The Queen has rededicated a war memorial to the 3,500 Canadian soldiers who died at the battle of Vimy Ridge, France, in the first world war.
Today is the 90th anniversary of the battle, and the existing memorial, originally unveiled by the Queen's uncle King Edward VIII in 1936, has been restored to mark the occasion.
The prime ministers of Canada and France, Stephen Harper and Dominique de Villepin, both attended today's ceremony, which featured a one minute's silence and the Last Post.
"No fewer than four Canadians were awarded the Victoria Cross for conspicuous bravery in the battle, though it could easily be said that every solider in the field demonstrated conspicuous bravery, such was the verve of the Canadian attack," the Queen said at the site of the battle, which is close to Lille.
"It was a stunning victory. Moreover, in capturing this formidable objective, the Canadian corps transformed Vimy Ridge from a symbol of despair into a source of inspiration."
The monument bears the names of the 11,285 Canadian soldiers listed as "missing presumed dead" during the four-year conflict.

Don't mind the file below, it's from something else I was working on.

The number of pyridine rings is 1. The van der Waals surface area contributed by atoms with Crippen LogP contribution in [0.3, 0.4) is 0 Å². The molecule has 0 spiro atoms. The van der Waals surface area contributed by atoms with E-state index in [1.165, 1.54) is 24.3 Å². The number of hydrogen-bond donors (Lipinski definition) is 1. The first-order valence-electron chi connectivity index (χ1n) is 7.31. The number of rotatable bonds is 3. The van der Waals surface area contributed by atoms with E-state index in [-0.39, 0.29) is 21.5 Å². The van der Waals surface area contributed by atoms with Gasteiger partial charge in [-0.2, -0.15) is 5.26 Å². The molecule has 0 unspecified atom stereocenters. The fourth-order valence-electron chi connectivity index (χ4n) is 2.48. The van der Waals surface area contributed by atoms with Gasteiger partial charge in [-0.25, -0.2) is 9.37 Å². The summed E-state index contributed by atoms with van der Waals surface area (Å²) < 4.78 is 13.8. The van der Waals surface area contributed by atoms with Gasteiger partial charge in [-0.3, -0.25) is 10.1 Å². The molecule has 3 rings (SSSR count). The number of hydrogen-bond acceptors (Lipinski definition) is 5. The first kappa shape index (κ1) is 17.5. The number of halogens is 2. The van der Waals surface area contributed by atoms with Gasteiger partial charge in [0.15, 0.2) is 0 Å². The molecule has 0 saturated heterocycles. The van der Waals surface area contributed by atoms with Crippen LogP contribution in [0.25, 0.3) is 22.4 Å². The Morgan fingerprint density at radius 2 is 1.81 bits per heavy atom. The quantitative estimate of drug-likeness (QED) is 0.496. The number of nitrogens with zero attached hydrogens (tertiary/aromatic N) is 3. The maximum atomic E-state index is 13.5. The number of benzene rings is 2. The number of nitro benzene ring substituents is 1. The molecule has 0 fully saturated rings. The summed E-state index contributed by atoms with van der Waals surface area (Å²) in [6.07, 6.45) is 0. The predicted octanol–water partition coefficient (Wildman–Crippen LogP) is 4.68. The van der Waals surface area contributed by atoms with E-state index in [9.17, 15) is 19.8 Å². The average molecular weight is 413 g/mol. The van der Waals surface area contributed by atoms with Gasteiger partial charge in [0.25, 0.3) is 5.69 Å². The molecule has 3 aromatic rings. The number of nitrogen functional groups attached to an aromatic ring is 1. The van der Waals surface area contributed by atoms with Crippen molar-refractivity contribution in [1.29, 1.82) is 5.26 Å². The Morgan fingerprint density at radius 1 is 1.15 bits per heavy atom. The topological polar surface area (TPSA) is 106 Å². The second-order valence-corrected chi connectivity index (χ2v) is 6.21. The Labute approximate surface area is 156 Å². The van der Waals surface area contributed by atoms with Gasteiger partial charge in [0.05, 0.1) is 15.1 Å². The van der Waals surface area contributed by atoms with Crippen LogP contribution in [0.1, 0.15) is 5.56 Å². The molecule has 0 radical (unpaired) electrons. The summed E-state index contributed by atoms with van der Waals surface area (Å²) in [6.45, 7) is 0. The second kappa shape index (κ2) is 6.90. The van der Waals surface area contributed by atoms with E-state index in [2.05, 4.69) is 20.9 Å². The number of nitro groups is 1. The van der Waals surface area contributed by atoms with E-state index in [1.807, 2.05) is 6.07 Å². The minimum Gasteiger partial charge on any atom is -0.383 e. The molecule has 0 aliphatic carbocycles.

Referring to the death of four Canadian soldiers operating under Nato's mandate in southern Afghanistan yesterday, the Queen continued: "To their eternal remembrance, to those who have so recently lost their lives in Afghanistan, to Canada and to all who would serve the cause of freedom, I rededicate this magnificently restored memorial."
And addressing the assembled crowd, which included Canadian war veterans and serving military personnel, Mr Harper said that there was "no place on Earth that makes us feel more Canadian [than Vimy Ridge]".
"Because we sense, all around us, the presence of our ancestors," he said.
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